By Li-mei Hoang
LONDON (Reuters) - The surviving members of the British comedy troupe Monty Python lost a High Court battle on Friday over tens of thousands of pounds in royalties from their hit Broadway musical "Spamalot".
Mark Forstater, who helped produce the 1975 film "Monty Python and the Holy Grail" on which the stage show was based, said he had not received his fair share of the profits from the spin-off.
Despite hearing evidence from three Pythons - Eric Idle, Michael Palin and Terry Jones - the judge, Justice Alastair Norris, sided with the producer.
"I have always been adamant I was correct. I have been proved right - justice has prevailed," Forstater said.
Inspired by the film, the musical opened on Broadway in 2005 and has also enjoyed a successful run in Britain. Idle wrote the lyrics and collaborated on most of the music.
Forstater, an American based in Britain, argued that he was entitled to one-seventh of the profits from the "Holy Grail" film and any merchandise or spin-offs.
His lawyer told the court that for the purposes of profit-sharing, it had been agreed in 1974 that Forstater was "the seventh Python".
However Palin, along with Jones and Idle, who formed Monty Python with John Cleese, Terry Gilliam and Graham Chapman, dismissed this suggestion.
"The idea of a seventh Python just doesn't happen ... I don't think there was ever any suggestion this man was going to be a 'seventh Python'," said Palin, giving evidence in December.
In his judgment, Norris said Palin had been a "balanced and trustworthy" witness but had admitted his recollection was "hazy", while evidence from Jones had been "suffused with a sense that Mr Forstater had done very well out of his brief connection with the Pythons".
"Eric Idle was frank enough to acknowledge that he now disliked Mr Forstater, but he expressed the hope that, in his evidence, he was being honest and that his dislike did not affect his honesty," Norris said.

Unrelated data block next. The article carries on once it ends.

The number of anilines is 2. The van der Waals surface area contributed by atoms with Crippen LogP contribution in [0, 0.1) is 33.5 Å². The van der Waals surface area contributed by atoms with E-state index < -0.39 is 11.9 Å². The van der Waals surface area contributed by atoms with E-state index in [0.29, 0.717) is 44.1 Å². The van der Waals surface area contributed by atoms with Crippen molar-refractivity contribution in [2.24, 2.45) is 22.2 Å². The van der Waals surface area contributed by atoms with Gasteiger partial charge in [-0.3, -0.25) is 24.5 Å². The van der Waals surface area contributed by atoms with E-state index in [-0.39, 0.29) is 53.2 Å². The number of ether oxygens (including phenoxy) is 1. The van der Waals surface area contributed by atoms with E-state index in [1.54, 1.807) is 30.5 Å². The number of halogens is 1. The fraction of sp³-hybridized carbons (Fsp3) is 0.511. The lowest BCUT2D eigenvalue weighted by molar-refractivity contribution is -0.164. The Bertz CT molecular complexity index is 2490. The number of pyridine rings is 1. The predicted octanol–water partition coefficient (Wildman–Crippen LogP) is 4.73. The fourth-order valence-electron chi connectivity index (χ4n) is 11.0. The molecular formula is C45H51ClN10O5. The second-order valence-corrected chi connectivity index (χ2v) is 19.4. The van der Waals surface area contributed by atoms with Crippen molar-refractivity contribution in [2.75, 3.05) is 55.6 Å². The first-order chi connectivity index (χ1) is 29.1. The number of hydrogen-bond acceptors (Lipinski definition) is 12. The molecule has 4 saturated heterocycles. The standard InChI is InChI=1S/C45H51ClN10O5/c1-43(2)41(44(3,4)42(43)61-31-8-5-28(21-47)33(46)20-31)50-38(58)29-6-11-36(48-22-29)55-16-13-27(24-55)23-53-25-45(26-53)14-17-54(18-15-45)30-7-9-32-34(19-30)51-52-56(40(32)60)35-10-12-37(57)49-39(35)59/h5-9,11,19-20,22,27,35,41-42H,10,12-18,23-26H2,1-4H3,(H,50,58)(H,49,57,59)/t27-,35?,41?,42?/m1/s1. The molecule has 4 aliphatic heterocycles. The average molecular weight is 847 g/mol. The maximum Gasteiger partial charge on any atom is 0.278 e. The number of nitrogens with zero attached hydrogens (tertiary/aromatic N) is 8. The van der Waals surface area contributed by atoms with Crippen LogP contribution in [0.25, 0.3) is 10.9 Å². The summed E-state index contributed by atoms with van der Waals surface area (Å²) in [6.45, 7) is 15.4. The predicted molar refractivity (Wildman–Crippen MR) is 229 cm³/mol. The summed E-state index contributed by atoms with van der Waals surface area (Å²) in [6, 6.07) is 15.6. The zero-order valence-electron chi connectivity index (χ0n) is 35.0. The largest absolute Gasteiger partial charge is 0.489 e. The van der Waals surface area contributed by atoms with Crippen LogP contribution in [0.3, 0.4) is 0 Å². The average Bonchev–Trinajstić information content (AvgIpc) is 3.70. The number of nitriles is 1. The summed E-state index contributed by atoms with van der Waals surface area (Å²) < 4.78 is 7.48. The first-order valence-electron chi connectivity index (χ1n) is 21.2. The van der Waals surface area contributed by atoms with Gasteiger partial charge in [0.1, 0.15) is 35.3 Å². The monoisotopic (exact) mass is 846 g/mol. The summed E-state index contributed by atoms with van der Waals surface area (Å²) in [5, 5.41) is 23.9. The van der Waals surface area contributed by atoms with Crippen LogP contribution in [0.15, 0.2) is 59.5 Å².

"He undoubtedly regarded Mr Forstater as ungrateful."
His ruling also made reference to the Pythons' lack of business acumen, highlighting a diary entry from Palin in 1975.
"As we are a soft lot and not at all businesslike, I think it would be in the finest traditions of Python irrationality if we gave Mark an extra 1,000 pounds and a silver tray with some cut-glass sherry glasses and told him to stop writing to us for more money," Palin wrote.
"Beyond that even I am not prepared to go. Oh, all right, some cheese straws to go with the sherry glasses."
The judge added: "As I assess the evidence, the Pythons continued at that point to be 'a soft lot and not at all businesslike'."
No members of the Python group were present in court to hear the ruling.
Final figures will be worked out at later hearings but Forstater told reporters he was entitled to more than 200,000 pounds ($300,000) including interest, the Press Association reported.
"There is a sadness, though, about having to face people who were my friends in court," he said. "The friendship has gone."
Forstater said he did not think the litigation would damage the Pythons' reputation. "They're an institution," he said. "I still think they are very funny."
(Editing by Michael Holden and Janet Lawrence)